A Few More Words on Accessible Dialogs/Modals

by Accessibility JavaScript

Hey there…

This post is 1187 days old. It was written on 01.07.2013. Please make sure to be careful with the information provided and check a more recent source on this topic.

tl;dr: It’s necessary to keep the focus within a dialog while tabbing through it. The function below is the easiest way to implement this behavior in JavaScript.


When I created CSS Modal I wanted it to be accessible for screen readers and people that only use the keyboard for navigation. Nicholas Zakas has a great post that helped me a lot with making CSS Modal accessible without too much work.

This posts explains a bit about aria roles, how to use tabindex and how you set focus to the element initially and bringing it back where it was before when the modal gets closed.

But there is one thing it misses and which was raised as an issue against CSS Modal: It should be possible to tab through the modal and keep the focus within the modal while it is active. A circular tabbing through a particular area of a page so to speak.

After some research I came up with a straightforward function that does exactly this. Let’s look at how this function is build and how you can use it.

I’ve created a Gist that you can use if you don’t want the walk-through.

Circular Focus

First of all we need to know what the first and the last element of out particular area is that might receive focus while tabbing through. We could give them an ID and find them with document.getElementById.
Let’s assume we don’t know what the content of that area is and we do not have any influence on the given IDs and stuff. This means we need to filter the first and the last tabbable element. There are some elements that are tabbable especially those which are links, user-input fields or have a tabindex attribute on them (from this answer on StackOverflow).

Here is a full list of CSS selectors:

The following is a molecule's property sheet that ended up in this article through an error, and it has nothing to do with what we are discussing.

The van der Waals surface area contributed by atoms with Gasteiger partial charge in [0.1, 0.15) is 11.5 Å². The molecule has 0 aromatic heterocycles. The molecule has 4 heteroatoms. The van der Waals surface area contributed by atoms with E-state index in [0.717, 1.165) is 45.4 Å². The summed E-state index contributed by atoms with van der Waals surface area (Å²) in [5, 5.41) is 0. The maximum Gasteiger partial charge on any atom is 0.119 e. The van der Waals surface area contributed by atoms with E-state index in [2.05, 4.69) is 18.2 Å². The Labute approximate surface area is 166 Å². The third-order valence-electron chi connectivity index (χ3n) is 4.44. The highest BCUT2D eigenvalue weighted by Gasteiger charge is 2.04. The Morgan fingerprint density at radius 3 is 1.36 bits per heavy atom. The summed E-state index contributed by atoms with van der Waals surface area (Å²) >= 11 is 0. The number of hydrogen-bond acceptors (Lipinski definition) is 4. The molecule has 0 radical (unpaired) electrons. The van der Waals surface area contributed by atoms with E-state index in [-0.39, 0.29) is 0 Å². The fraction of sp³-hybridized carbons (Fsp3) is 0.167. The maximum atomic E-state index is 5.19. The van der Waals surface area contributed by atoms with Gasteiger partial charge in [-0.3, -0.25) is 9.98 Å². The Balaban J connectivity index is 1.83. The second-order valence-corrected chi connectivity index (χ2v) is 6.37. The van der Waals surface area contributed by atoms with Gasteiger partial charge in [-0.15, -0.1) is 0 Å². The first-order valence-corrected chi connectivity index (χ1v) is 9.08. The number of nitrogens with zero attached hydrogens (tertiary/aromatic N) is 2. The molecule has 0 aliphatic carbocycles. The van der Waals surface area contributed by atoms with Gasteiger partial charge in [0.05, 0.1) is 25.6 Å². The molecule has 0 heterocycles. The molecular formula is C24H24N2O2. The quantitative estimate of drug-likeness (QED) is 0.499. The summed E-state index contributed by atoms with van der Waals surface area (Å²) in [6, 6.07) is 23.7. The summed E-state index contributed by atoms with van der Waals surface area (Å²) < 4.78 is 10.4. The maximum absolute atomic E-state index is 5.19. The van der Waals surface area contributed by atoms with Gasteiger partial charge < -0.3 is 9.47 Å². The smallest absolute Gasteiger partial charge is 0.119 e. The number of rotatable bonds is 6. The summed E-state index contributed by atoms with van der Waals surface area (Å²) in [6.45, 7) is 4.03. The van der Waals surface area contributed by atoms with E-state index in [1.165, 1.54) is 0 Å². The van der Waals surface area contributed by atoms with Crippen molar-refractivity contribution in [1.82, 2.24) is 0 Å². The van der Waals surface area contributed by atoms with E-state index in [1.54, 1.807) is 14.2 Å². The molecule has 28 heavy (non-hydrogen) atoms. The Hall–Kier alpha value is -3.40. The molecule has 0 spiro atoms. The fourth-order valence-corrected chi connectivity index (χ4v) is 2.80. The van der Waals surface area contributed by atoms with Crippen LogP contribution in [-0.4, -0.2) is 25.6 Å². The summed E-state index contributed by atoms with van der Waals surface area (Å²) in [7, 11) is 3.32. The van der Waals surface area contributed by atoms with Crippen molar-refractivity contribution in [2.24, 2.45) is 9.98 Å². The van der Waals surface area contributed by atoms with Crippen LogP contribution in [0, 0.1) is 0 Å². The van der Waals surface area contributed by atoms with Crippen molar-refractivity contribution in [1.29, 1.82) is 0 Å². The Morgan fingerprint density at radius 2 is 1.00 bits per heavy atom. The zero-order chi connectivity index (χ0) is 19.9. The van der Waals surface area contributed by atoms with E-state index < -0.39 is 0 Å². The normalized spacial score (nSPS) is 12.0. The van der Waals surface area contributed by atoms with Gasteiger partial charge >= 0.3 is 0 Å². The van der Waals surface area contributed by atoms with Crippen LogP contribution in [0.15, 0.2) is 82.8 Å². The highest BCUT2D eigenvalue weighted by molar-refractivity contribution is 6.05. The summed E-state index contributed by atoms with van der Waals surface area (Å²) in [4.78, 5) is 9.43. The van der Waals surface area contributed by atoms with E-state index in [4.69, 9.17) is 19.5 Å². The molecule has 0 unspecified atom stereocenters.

a[href], area[href], input:not([disabled]), select:not([disabled]), textarea:not([disabled]), button:not([disabled]), iframe, object, embed, *[tabindex], *[contenteditable]

This is the list of selectors we need to use to find the first and last tabbable element. So let’s put them into a variable we can use in our function.

var tabbableElements = 'a[href], area[href], input:not([disabled]),' +
	'select:not([disabled]), textarea:not([disabled]),' +
	'button:not([disabled]), iframe, object, embed, *[tabindex],' +
	'*[contenteditable]';

And here is how we find the elements in a given context context:

// First, let's find all tabbable elemets
var allTabbableElements = context.querySelectorAll(tabbableElements);
 
// The first of this list
var firstTabbableElement = allTabbableElements[0];
 
// And the last one
var lastTabbableElement = allTabbableElements[allTabbableElements.length - 1];

A keydown Listener

What we need next is a listener on the last element that will fire when we hit the TAB key on it.
Note: Please remember that IE8 does not support addEventListener, so please use attachEvent where needed.

lastTabbableElement.addEventListener('keydown', function () { /* More magic */ }, false);

The handler for the event listener might look something like that:

var keyCode = event.which || event.keyCode; // Get the current keycode
 
// If it is TAB
if (keyCode === 9) {
 
	// Prevent the default behavior
	if (event.preventDefault) {
		event.preventDefault();
	} else {
		event.returnValue = false;
	}
 
	// Move the focus to the first element that can be tabbed
	firstTabbableElement.focus();
}

So if we reach the end of the element we want to circle in, we just go back to the first tabbable element and focus this. We need to prevent the default behavior – which would be to jump the the next link, out of the element – though.

A Reusable Function

Let’s throw this all together and we get a neat little function that we can call on all elements where we want the focus to stay in.